A client files a claim after they lose a ring they have insured under a HO-61 (01-00) endorsement.
When the ring was originally insured, the agent sent the carrier an appraisal stating that the replacement value of the ring was $11,900. They then insured it for that amount. Several years later, the same jeweler completed a new appraisal that valued the ring at $12,800.
Now, however, the carrier's adjustor is only willing to either settle for $7,019, or have the ring rebuilt by a jeweler selected by the carrier. The insured is not happy about the settlement offer—she’s been paying an insurance premium based on a value of $11,900, and she does not trust an unknown jeweler to rebuild the ring for $7,019 when her own jeweler values it at $12,800.
Q: How can the carrier justify charging a premium based on a value of $11,900 and then make such a low-ball settlement offer?
Response 1: Appraisals are more art than science. If you take the same piece of jewelry to five different jewelers, you will get five different values. Furthermore, appraisals are generally retail values.
Note the form’s wording: “…to be replaced with one substantially identical…" This means exactly that—the cost to replace the same color, cut, clarity, carat and karat as the lost item.
The premium is based on the maximum amount that will be paid, but the contract tells you it might be less. To live up to the policy language, the carrier must give back substantially the same ring that was lost. The insured is indemnified.
Response 2: You have repair or replacement or actual cash value coverage, not agreed amount coverage. The repair or replacement cost option is the default option on a scheduled personal property homeowners endorsement. It gives the carrier the option to replace an item at an amount lower than the value listed on the policy. This would happen if this lower amount would return the item to its original condition or replace the item with one of like kind or quality.
Although the repair or replacement option puts a customer in the same position as before a loss, the agreed value option provides a more satisfying claims experience for the policyholder because the settlement tends to match the expectations of even the most meticulous clients. For this reason, I typically recommend choosing the agreed value loss settlement option if it’s available.
Response 3: All insurance companies use wholesale jewelers and jewelry manufacturers, as the carrier is obviously doing here. In the settlement of losses, insurers basically use the difference between the appraised retail value and the wholesale cost of jewelry to their advantage. This is one of the reasons most insurance companies require photos of scheduled jewelry—to assist the wholesale jewelers in creating a new item if the insured, scheduled item is lost.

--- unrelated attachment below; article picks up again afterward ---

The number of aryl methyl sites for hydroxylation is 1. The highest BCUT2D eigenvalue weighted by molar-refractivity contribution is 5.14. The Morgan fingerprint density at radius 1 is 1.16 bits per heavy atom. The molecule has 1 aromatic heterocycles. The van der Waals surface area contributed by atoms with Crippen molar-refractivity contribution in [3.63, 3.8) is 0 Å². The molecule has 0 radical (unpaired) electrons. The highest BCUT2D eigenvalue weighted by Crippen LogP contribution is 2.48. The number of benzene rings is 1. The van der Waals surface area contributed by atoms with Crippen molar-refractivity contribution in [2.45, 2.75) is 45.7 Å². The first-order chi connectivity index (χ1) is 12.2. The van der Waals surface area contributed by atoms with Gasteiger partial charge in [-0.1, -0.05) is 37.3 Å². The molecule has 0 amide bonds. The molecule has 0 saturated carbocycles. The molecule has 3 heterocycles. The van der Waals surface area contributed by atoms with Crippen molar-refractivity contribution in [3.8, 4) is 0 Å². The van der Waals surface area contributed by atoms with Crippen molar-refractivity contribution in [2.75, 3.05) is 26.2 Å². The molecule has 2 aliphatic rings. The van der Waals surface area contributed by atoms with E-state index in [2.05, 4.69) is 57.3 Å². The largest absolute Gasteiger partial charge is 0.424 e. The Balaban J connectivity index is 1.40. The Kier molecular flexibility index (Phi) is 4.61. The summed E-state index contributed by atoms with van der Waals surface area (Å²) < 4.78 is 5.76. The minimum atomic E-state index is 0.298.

If I were in your shoes, I would advise the client to accept the carrier's replacement ring. I would further advise the client that once they receive the replacement, they should take it to another reputable jeweler and request a new appraisal. The client would then know whether the replacement ring is of the same or similar quality as the original.
Response 4: Under the terms of the endorsement, the insurance company has the option to replace the ring. That's all the insured is entitled to—unless the ring is so unique it cannot be replaced.
Response 5: You have learned a valuable lesson. The HO-61 values jewelry at the lesser of actual cash value, cost to repair or replace, or the amount of insurance. ISO has an HO-62 which values property on an agreed amount basis.
Response 6: The premium is based on the fact that jewelry is often replaced or repaired for substantially less than the insured value. If the insured isn’t happy with the work, arbitration is a possibility. But the bottom line is that the insurer will control what happens.
Response 7: This is not an agreed value form. Just because a ring is scheduled for $11,900 does not mean the customer is entitled to that amount. The only debate may be over whether the replacement ring is substantially identical.
Response 8: This is a very common misunderstanding about the HO-61. It is not a valued policy. Therefore, the carrier has the right to repair, replace or pay the limit—whichever is lowest.
In years gone by, carriers did not always exercise this right, but today, it’s a very common practice. There’s an enormous markup on jewelry, and you can't blame the carrier for being a good steward of company money. What you can do is accept the repairs and then reappraise the ring. If it doesn’t appraise at the original value, then you might have an argument.
The solution is an agreed value form. It’s more expensive, but you get what you pay for. Many carriers don’t offer this endorsement, so you may have to change carriers to satisfy your customer.
This question was originally submitted by an agent through the VU’s Ask an Expert Service, with responses curated from multiple VU faculty members. Answers to other coverage questions are available on the VU website. If you need help accessing the website, request login information.